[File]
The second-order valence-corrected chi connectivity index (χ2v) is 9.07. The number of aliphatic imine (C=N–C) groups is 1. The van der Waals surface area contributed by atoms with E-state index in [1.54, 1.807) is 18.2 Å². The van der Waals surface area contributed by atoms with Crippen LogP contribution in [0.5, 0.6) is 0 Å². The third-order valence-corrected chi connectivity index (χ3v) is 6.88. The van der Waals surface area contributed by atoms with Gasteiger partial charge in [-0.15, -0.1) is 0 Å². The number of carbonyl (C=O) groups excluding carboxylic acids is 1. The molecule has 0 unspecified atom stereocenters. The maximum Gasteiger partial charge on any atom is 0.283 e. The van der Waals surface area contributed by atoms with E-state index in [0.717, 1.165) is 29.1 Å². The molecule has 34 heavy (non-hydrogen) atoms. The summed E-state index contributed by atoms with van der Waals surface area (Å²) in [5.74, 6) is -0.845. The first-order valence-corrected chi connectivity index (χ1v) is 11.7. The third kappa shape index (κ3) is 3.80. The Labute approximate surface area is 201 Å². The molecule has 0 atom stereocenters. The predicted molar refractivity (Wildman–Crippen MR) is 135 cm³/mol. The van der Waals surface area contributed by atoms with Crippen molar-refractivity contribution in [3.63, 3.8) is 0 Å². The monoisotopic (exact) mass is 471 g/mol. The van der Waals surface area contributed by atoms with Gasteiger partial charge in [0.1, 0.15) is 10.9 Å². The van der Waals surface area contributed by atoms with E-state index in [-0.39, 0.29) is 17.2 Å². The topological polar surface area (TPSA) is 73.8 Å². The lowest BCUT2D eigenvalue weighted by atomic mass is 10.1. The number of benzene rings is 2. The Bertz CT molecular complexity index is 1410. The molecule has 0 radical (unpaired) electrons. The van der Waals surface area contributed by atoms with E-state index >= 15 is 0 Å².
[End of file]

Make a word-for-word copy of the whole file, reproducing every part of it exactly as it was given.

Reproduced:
The second-order valence-corrected chi connectivity index (χ2v) is 9.07. The number of aliphatic imine (C=N–C) groups is 1. The van der Waals surface area contributed by atoms with E-state index in [1.54, 1.807) is 18.2 Å². The van der Waals surface area contributed by atoms with Crippen LogP contribution in [0.5, 0.6) is 0 Å². The third-order valence-corrected chi connectivity index (χ3v) is 6.88. The van der Waals surface area contributed by atoms with Gasteiger partial charge in [-0.15, -0.1) is 0 Å². The number of carbonyl (C=O) groups excluding carboxylic acids is 1. The molecule has 0 unspecified atom stereocenters. The maximum Gasteiger partial charge on any atom is 0.283 e. The van der Waals surface area contributed by atoms with E-state index in [0.717, 1.165) is 29.1 Å². The molecule has 34 heavy (non-hydrogen) atoms. The summed E-state index contributed by atoms with van der Waals surface area (Å²) in [5.74, 6) is -0.845. The first-order valence-corrected chi connectivity index (χ1v) is 11.7. The third kappa shape index (κ3) is 3.80. The Labute approximate surface area is 201 Å². The molecule has 0 atom stereocenters. The predicted molar refractivity (Wildman–Crippen MR) is 135 cm³/mol. The van der Waals surface area contributed by atoms with Crippen molar-refractivity contribution in [3.63, 3.8) is 0 Å². The monoisotopic (exact) mass is 471 g/mol. The van der Waals surface area contributed by atoms with Gasteiger partial charge in [0.1, 0.15) is 10.9 Å². The van der Waals surface area contributed by atoms with E-state index in [-0.39, 0.29) is 17.2 Å². The topological polar surface area (TPSA) is 73.8 Å². The lowest BCUT2D eigenvalue weighted by atomic mass is 10.1. The number of benzene rings is 2. The Bertz CT molecular complexity index is 1410. The molecule has 0 radical (unpaired) electrons. The van der Waals surface area contributed by atoms with E-state index >= 15 is 0 Å².